Photo Courtesy: USA Today

REPORT: John Harbaugh and Ravens Could Part Ways After 2018 Season

November 12, 2018 - 9:46 am

By Joe Schiller

John Harbaugh’s seat has increasingly began to warm in the midst of the Ravens’ three-game losing streak.

At 4-5, they host the Cincinnati Bengals next Sunday after a bye this week but Harbaugh’s fate as head could may already be sealed.

CBS Sports’ Jason La Canfora reported that the Ravens and Harbaugh are likely to mutually part ways following the season.

La Canfora also noted that a in-season firing is unlikely.

It would be the end of an era in Baltimore, but one that’s produced mediocre results since the 2012 Super Bowl-winning season. Since hoisting the Lombardi Trophy in New Orleans, the Ravens have made the playoffs just once, a 10-6 season fueled primarily by the efforts of offensive coordinator Gary Kubiak.

The other four seasons – 8-8, 5-11 (a fluke season with a plethora of injuries, 8-8 and 9-7. The last two years could have been playoff berths but instead, resulted in last-second heartbreak.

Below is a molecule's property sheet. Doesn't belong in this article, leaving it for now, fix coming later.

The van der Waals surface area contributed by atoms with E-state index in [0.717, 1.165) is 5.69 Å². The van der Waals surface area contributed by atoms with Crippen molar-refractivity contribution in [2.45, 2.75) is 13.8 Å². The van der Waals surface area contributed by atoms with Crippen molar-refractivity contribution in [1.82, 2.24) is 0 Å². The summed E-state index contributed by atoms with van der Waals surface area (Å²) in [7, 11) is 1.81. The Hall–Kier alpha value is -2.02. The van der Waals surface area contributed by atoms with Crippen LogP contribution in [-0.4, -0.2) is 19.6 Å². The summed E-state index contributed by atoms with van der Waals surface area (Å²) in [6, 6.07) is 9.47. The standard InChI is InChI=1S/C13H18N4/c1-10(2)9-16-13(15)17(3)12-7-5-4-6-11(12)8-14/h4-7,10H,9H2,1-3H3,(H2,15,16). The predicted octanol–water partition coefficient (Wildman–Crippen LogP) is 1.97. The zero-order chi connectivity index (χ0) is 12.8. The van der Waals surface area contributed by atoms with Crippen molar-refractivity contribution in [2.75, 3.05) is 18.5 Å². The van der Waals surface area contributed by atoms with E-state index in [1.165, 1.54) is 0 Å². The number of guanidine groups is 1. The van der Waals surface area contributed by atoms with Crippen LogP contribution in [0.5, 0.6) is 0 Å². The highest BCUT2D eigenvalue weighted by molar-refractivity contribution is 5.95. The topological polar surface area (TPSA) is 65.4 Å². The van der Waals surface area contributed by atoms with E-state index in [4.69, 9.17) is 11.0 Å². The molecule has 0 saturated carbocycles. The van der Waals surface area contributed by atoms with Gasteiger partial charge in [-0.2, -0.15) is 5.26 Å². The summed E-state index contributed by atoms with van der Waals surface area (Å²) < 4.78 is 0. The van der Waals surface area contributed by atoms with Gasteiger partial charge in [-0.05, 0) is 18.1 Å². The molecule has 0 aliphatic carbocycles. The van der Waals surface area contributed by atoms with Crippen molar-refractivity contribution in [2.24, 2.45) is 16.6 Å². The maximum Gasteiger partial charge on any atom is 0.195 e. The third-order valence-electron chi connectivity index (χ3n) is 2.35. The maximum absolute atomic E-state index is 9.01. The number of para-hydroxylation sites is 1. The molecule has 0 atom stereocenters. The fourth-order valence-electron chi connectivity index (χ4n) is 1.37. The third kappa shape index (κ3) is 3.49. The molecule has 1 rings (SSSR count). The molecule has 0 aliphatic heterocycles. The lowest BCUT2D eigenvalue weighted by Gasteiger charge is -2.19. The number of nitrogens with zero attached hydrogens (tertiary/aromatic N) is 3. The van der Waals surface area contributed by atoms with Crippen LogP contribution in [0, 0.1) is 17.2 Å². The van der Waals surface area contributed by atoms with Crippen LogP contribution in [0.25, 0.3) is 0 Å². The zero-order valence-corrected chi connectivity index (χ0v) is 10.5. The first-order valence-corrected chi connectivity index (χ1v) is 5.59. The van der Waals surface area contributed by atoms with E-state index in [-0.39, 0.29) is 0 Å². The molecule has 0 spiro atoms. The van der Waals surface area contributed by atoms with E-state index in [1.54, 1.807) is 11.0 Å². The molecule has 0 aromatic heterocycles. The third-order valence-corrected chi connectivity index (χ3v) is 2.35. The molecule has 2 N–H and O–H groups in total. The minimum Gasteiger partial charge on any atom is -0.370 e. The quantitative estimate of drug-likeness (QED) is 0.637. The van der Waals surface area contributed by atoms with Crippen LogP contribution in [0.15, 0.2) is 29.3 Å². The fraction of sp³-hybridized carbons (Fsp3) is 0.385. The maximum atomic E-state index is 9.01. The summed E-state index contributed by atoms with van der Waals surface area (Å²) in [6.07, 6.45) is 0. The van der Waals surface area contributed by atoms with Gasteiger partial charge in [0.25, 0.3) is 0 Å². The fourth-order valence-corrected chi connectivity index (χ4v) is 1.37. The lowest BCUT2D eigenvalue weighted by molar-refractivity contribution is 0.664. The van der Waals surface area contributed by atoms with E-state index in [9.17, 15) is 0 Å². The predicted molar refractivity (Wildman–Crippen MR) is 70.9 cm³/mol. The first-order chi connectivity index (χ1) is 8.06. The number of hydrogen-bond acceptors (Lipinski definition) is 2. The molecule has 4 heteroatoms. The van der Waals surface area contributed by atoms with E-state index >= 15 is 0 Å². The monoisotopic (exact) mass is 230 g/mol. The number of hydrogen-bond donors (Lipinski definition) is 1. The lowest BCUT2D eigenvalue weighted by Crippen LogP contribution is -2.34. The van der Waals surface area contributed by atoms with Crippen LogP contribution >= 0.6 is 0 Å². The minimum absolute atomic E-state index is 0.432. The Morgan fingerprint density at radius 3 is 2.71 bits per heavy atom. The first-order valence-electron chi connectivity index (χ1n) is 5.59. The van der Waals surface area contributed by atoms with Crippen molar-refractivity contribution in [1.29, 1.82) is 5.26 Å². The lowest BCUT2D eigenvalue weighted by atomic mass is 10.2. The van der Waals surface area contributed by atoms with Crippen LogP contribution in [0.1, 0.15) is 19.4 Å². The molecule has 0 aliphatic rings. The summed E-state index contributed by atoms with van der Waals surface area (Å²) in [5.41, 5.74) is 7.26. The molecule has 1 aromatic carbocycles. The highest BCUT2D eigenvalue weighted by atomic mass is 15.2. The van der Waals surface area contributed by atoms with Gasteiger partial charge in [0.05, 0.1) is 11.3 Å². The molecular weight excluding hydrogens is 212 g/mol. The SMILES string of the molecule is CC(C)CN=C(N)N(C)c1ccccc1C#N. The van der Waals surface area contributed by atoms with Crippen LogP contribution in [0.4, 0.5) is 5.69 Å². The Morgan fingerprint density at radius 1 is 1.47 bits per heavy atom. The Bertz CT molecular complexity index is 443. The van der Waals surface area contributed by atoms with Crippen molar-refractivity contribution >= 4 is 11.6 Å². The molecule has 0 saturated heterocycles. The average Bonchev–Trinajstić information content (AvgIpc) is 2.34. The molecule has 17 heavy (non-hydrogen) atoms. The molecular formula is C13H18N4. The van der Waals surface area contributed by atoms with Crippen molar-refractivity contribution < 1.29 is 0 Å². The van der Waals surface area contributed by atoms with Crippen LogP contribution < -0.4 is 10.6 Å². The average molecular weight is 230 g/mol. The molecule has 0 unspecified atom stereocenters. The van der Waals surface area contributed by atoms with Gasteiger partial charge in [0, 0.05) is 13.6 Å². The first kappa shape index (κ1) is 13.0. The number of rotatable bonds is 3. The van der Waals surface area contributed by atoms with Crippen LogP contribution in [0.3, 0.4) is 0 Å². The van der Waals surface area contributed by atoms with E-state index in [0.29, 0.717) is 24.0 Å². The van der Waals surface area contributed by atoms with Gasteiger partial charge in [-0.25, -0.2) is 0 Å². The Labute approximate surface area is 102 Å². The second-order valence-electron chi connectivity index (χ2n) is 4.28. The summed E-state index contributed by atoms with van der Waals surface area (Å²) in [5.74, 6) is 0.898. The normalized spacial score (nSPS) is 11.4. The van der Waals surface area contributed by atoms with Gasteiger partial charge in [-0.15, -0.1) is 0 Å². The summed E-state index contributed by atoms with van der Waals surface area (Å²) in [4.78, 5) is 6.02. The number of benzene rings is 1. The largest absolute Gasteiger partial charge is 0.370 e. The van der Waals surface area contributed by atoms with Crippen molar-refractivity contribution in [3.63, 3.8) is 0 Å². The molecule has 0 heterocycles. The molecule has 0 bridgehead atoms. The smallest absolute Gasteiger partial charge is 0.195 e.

If the two sides decide to follow through and part ways, Harbaugh will be a highly sought-after coach but that doesn’t mean the Ravens would be silly to let him go.

After a while, the message gets stale.

Harbaugh set a winning precedent when he first arrived in 2008. The Ravens made the playoffs five of the first six seasons and as mentioned before, won a Super Bowl. An organization like the Ravens are expected to compete for the playoffs pretty much every year.

Harbaugh’s gambled on loyalty. He’s stuck around with Marty Mornhinweg but in an NFL where offenses are continually improved, the Ravens look a step behind. Following a 4-2 start, opposing teams have figured out the offensive attack.

The defense, while ranked among the top units, has struggled in key areas and is back loaded with older veteran talent.

The writing seems on the wall for Harbaugh based on La Canfora’s post and the recent news of Joe Flacco’s hip injury as Lamar Jackson waits in the wings.

A full-scale rebuild could be in the works.